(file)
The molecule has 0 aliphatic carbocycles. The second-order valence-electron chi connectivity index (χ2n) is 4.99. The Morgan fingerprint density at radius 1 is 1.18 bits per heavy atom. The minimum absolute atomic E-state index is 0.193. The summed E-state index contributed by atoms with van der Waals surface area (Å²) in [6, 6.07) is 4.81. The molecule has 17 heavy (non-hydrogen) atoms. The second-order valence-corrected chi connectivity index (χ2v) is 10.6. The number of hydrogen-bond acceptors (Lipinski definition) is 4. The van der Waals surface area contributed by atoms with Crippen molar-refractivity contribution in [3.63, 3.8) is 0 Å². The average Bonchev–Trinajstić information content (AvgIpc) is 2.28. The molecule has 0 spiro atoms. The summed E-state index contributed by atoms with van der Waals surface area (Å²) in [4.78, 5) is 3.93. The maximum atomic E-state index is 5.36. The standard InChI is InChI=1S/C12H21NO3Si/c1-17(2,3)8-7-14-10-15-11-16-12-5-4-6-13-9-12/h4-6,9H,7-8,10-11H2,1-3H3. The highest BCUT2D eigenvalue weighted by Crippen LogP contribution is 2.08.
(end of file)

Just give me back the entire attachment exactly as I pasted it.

The molecule has 0 aliphatic carbocycles. The second-order valence-electron chi connectivity index (χ2n) is 4.99. The Morgan fingerprint density at radius 1 is 1.18 bits per heavy atom. The minimum absolute atomic E-state index is 0.193. The summed E-state index contributed by atoms with van der Waals surface area (Å²) in [6, 6.07) is 4.81. The molecule has 17 heavy (non-hydrogen) atoms. The second-order valence-corrected chi connectivity index (χ2v) is 10.6. The number of hydrogen-bond acceptors (Lipinski definition) is 4. The van der Waals surface area contributed by atoms with Crippen molar-refractivity contribution in [3.63, 3.8) is 0 Å². The average Bonchev–Trinajstić information content (AvgIpc) is 2.28. The molecule has 0 spiro atoms. The summed E-state index contributed by atoms with van der Waals surface area (Å²) in [4.78, 5) is 3.93. The maximum atomic E-state index is 5.36. The standard InChI is InChI=1S/C12H21NO3Si/c1-17(2,3)8-7-14-10-15-11-16-12-5-4-6-13-9-12/h4-6,9H,7-8,10-11H2,1-3H3. The highest BCUT2D eigenvalue weighted by Crippen LogP contribution is 2.08.